11:01:00 AM
As my two weeks of spending time taking care of my dad in the hospital wind down and he is headed home tomorrow I am excited to get back to working on my posts and doing some more canning for the holidays. Many of you have been watching and waiting for Santa to bring you a new shiny pressure canner. I don't have to be there when it happens to know that your head will be spinning with the ideas, recipes, and notions of what food you will put up first.

I remember that feeling from the first time I saw my Presto walk in the door in a big box. I knew it was coming and was prepared days before with produce, dried beans, and my Ball Blue book tagged with post-its of what I was processing over the week. I wasn't nervous or scared about starting her up but headed straight on for the work to begin.

It was so awesome to be able to do almost the same process to fill the jars and prep them as the water bath canning  prescribed. I knew I had that down cold with over 40 jars of jams, pickles, tomatoes and other low acid foods sitting in the pantry. I just followed the basic instructions on how much to fill the canner with water and followed the ball book for the rest. The Presto, she was a champ, new sounds and dials to read, but in the end it was just as easy as water bath canning.

Matthew, my good friend on Facebook,  decided to endeavored 200 lbs of sweet potatoes to put up over the last few weeks. For him it's a labor of love and providing for his family with all the craziness that a new baby can bring. He was finishing up his last 14lbs tonight and I wanted to do double homage to not only a step by step of pressure canning but to burn into his mind and remind Mary Katherine when she gets older about the dedication daddy had to getting all 140+ quarts of them completed. (Yes he hand peeled all 200lbs.)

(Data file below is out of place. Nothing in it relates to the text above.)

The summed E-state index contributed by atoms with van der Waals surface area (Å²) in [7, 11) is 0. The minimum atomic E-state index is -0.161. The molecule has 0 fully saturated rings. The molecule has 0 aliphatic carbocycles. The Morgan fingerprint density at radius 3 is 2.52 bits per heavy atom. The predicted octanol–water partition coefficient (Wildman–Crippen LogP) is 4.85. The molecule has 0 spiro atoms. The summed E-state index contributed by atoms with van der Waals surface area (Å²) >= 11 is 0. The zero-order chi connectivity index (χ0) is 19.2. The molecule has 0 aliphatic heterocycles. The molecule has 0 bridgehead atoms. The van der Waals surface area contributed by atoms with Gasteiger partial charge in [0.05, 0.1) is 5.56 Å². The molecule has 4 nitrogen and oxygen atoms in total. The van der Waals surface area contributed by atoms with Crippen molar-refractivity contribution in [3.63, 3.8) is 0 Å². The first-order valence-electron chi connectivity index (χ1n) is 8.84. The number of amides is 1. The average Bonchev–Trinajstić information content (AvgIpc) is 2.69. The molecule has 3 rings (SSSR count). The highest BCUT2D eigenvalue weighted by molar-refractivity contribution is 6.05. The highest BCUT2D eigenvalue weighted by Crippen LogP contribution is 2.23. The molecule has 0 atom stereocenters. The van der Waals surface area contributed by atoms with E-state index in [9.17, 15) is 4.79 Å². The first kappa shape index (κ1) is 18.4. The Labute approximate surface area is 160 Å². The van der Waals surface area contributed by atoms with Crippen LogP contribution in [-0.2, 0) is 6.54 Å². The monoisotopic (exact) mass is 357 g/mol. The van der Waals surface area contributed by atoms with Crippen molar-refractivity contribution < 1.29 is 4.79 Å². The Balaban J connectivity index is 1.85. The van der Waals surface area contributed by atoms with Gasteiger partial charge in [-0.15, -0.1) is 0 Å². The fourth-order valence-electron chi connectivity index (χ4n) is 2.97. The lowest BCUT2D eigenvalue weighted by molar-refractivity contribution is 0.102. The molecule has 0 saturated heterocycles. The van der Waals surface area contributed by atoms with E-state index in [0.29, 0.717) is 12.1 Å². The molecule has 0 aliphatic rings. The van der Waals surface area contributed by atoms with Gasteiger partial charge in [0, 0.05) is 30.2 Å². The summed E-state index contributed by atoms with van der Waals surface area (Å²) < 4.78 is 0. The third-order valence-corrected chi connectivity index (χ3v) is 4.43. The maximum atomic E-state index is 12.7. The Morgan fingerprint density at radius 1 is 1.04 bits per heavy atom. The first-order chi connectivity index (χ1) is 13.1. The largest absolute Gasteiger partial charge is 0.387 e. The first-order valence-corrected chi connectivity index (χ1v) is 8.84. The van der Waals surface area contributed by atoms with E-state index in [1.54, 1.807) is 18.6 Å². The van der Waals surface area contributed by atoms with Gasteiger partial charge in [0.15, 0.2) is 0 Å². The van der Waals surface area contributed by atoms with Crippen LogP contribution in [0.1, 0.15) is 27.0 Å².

Thank you Matthew for your friendship and time in providing shots for this great post for my site!

Pressure canning Step by Step (Sweet Potatoes)

Sweet potatoes washed / peeled and sitting in cold water with a
 little bit of lemon juice (idea from Bren)
while they are waiting to be cut up.

Put 2-3 inches of hot water in canner. 

Follow what the specific instructions say on your manufacturers manual. 
 Bring the water to a simmer while you are filling the jars!
Cut the Sweet Potatoes into cubes

Fill your jars. (Matthew filled qts with ~1lb)
Jars filled to 1 inch head space.
About to start filling with near-boiling water.
Fill the jars with boiling water to 1" headspace
Using your bubble remover go around the jar
and refill with boiling water if necessary.
Add 1t. of salt if desired
Wipe rims of jars with cloth that has
 been dampened in white vinegar. 
Add hot lids and rings and tighten "finger" tight!

Place filled jars on the rack, using a jar lifter. Fasten canner lid securely. 
7 Quart of Sweet Potatoes Ready to go!

You might have some condensation coming from under the weight or
 pressure regulator during processing.

Once pressure gets to 11lbs start your time. 
(Sweet Potatoes - 65 minutes for pints and 90 minutes for quarts)
 Continue to adjust your heat to keep thepressure above 11lbs 

without going up and down past 14lbs. It will take some finesse.

Once your process time is complete turn off the heat. Do not move the canner off
the stove to cool. Let the pressure completely return to zero and let the 'lid lock'
drop before attempting to open the canner.

Lift the weight off the vent pipe then remove the lid lifting it away from you since the steam will be hot coming from the canner. Wait 10 minutes before lifting the jars out of the
canner so they can depressurize.

Lift the jars out and place on a towel on the counter and leave alone for 24 hours before
removing the rings, clean up the jars, and putting them in the pantry.

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